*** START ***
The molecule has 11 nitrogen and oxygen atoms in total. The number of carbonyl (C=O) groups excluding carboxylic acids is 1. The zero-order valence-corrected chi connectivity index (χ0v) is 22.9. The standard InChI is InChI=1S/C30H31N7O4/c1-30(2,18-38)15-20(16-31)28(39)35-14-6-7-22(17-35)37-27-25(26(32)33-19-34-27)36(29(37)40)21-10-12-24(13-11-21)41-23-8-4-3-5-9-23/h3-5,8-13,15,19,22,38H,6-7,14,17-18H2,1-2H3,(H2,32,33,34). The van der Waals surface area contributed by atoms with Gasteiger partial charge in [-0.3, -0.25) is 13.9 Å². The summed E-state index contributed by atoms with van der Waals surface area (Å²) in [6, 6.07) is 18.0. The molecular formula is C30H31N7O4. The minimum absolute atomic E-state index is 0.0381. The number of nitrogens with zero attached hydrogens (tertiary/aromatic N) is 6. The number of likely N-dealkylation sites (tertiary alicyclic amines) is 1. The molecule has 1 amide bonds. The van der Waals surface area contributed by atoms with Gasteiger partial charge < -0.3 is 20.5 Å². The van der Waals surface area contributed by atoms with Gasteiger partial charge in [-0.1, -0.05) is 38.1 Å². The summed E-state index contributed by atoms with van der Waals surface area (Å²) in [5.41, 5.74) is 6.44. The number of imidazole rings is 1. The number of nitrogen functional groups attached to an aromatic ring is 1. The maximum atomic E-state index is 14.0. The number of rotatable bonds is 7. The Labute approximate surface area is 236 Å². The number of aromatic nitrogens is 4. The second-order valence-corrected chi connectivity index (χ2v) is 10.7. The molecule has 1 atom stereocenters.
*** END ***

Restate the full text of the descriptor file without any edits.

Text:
The molecule has 11 nitrogen and oxygen atoms in total. The number of carbonyl (C=O) groups excluding carboxylic acids is 1. The zero-order valence-corrected chi connectivity index (χ0v) is 22.9. The standard InChI is InChI=1S/C30H31N7O4/c1-30(2,18-38)15-20(16-31)28(39)35-14-6-7-22(17-35)37-27-25(26(32)33-19-34-27)36(29(37)40)21-10-12-24(13-11-21)41-23-8-4-3-5-9-23/h3-5,8-13,15,19,22,38H,6-7,14,17-18H2,1-2H3,(H2,32,33,34). The van der Waals surface area contributed by atoms with Gasteiger partial charge in [-0.3, -0.25) is 13.9 Å². The summed E-state index contributed by atoms with van der Waals surface area (Å²) in [6, 6.07) is 18.0. The molecular formula is C30H31N7O4. The minimum absolute atomic E-state index is 0.0381. The number of nitrogens with zero attached hydrogens (tertiary/aromatic N) is 6. The number of likely N-dealkylation sites (tertiary alicyclic amines) is 1. The molecule has 1 amide bonds. The van der Waals surface area contributed by atoms with Gasteiger partial charge < -0.3 is 20.5 Å². The van der Waals surface area contributed by atoms with Gasteiger partial charge in [-0.1, -0.05) is 38.1 Å². The summed E-state index contributed by atoms with van der Waals surface area (Å²) in [5.41, 5.74) is 6.44. The number of imidazole rings is 1. The number of nitrogen functional groups attached to an aromatic ring is 1. The maximum atomic E-state index is 14.0. The number of rotatable bonds is 7. The Labute approximate surface area is 236 Å². The number of aromatic nitrogens is 4. The second-order valence-corrected chi connectivity index (χ2v) is 10.7. The molecule has 1 atom stereocenters.